Wednesday, April 24, 2019

Two worth streaming on Netflix: Bill Oliver's original sci-fi drama, JONATHAN, and Maya Forbes' so-American comedy, THE POLKA KING

I finally caught up with THE POLKA KING, a very charming and often tone-perfect American immigrant comedy directed and co-written (with Wally Wolodarksy) by Maya Forbes. If you are a fan of Jack Black, you will not want to miss this unusual film which details the very up and down career of Jan Lewan, the born-in-Poland but more-famous-in-Pennsylvania band leader specializing in polka and (on the side) Ponzi schemes. Mr. Black, just as he did in Richard Linklater's wonderful Bernie, plays an uber-positive, you-can-do-it! character with
such truthfulness and care that he almost makes lying and cheating seem like a kind of blessing.

Ms Forbes, shown at right, with Black's huge help, gets very close to just right the tone of the film: an American immigrant story of a white male with an uber-positive attitude bent of achieving success by hard work (and whatever else it might take) at any cost.

This isn't really satire. Instead, it's
life from the viewpoint of its protagonist. And Black (shown above) makes it funny, of course, but more importantly, he makes it genuine. You may cringe -- depending on your musical tastes -- at the performances here, but neither Forbes nor Black are making fun of the musicians or their audience. Consequently, you can understand the popularity, in Pennsylvania at least, of this let's-include-a-bear in-our-act! oddity.

Jenny Slate (above, center) is good as Mrs. Lewan, but it's Australia's Jacki Weaver (above, right) who pretty much steals the supporting scene as Lewan's mother-in-law. Just how versatile and fun is this marvelous actress? (Check out the Secret City series on Netflix for further evidence.) Robert Capron is sweet and sterling as Lewan's grown son, while Jason Schwartzman does a surprising and (as usual) very fine turn as the most important band member. The rest of the well-chosen cast contribute much to the movie's sense of authenticity and Americana.

The story itself here is rather staggering in its own quiet, comic and a little sad way, and the final shots of the real characters doing their thing are fun, too. A Netflix original, the movie's been streaming since January. Try to catch it if you're able.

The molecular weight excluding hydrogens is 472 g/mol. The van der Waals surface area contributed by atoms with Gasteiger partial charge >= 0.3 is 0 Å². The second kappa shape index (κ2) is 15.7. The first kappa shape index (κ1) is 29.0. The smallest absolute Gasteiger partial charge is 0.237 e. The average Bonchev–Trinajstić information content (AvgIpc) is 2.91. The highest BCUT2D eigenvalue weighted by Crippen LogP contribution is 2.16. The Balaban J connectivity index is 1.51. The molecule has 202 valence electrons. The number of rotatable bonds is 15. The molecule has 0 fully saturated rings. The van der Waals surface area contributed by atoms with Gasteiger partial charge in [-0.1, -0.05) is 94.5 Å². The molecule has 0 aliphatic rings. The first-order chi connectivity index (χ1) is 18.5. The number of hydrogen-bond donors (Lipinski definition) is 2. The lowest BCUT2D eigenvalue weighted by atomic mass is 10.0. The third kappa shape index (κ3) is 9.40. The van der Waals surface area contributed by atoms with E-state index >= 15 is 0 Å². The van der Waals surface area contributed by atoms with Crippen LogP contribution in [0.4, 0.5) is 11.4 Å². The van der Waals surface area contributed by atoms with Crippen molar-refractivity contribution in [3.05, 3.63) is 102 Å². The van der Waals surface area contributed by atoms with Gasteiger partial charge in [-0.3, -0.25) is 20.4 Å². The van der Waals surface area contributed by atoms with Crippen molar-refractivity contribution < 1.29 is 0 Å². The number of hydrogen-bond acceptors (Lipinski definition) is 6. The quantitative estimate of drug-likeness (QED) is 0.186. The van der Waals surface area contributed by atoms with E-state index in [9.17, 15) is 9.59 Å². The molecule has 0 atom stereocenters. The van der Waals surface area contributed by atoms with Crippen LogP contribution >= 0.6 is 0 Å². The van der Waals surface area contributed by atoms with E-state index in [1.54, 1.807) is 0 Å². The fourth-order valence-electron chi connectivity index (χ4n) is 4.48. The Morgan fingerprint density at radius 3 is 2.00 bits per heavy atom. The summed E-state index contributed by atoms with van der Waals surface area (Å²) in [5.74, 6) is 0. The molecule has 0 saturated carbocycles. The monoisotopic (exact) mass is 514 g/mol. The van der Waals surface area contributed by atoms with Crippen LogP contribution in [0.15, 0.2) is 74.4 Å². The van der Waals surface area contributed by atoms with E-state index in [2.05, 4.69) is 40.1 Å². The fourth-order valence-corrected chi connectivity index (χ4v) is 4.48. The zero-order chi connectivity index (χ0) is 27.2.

If you're a sci-fi fan and also enjoy the quieter, subtler incarnations of this genre, be sure to see JONATHAN, now streaming on Netflix and featuring a simply stunning dual performance (it grows ever stronger as the movie proceeds) by Ansel Elgort, yet another actor who keeps surprising us with his versatility (Baby Driver, anyone? TrustMovies is more than primed to see him play Tony in the new version of West Side Story.) 

As directed and co-written by Bill Oliver, the story idea seems  
initially a rather simple one in which two separate brothers inhabit the same body, taking turns living their lives in twelve-hour segments each. How this has come about, how their lives are now lived out, and what finally happens to the brothers, Jonathan and Jon, is delivered with surprising gracefulness and subtlety, thanks to Oliver's touch (this is the director's first full-length film) and the dedicated, riveting performance by Elgort, shown below. The details of the brothers' work and play lives are handled very well, and most questions you'll raise should be properly laid to rest by film's end.

The two leading supporting players are Suki Waterhouse as the young woman with whom both Jons become involved and the ubiquitous and consistently wonderful Patricia Clarkson (below, left) as the doctor responsible for the creation and care of the brothers.

By the time you reach the extremely moving finale of this unusual film -- it's one that manages to avoid sentimentality while rocking you to your core -- between Jonathan and a cab driver, you may realize that you've just witnessed something quite special, with a performance you're likely to remember for a long time to come.

By now we've seen too many movies that tackle multiple identities within the same person (Split has got to be the showiest -- and silliest -- of the bunch.) This one is not only different; it's by far the best of the lot. Released theatrically in the fall of last year to mostly good reviews, Jonathan is streaming now on Netflix. Try it.

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